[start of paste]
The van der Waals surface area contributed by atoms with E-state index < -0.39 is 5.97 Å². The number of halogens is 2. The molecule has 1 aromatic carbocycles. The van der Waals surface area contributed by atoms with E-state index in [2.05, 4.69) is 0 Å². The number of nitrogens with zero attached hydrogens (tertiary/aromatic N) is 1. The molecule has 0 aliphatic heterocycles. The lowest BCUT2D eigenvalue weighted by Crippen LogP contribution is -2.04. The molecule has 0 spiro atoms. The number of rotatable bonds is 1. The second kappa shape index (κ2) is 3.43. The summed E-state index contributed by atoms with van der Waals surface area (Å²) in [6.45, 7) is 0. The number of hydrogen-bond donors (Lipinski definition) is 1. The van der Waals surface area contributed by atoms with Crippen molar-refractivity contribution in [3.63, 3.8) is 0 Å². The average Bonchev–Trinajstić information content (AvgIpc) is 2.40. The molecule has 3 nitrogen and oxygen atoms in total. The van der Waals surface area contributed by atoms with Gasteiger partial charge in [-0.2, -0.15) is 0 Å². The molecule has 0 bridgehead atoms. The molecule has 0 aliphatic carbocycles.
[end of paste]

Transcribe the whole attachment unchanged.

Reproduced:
The van der Waals surface area contributed by atoms with E-state index < -0.39 is 5.97 Å². The number of halogens is 2. The molecule has 1 aromatic carbocycles. The van der Waals surface area contributed by atoms with E-state index in [2.05, 4.69) is 0 Å². The number of nitrogens with zero attached hydrogens (tertiary/aromatic N) is 1. The molecule has 0 aliphatic heterocycles. The lowest BCUT2D eigenvalue weighted by Crippen LogP contribution is -2.04. The molecule has 0 spiro atoms. The number of rotatable bonds is 1. The second kappa shape index (κ2) is 3.43. The summed E-state index contributed by atoms with van der Waals surface area (Å²) in [6.45, 7) is 0. The number of hydrogen-bond donors (Lipinski definition) is 1. The van der Waals surface area contributed by atoms with Crippen molar-refractivity contribution in [3.63, 3.8) is 0 Å². The average Bonchev–Trinajstić information content (AvgIpc) is 2.40. The molecule has 3 nitrogen and oxygen atoms in total. The van der Waals surface area contributed by atoms with Gasteiger partial charge in [-0.2, -0.15) is 0 Å². The molecule has 0 bridgehead atoms. The molecule has 0 aliphatic carbocycles.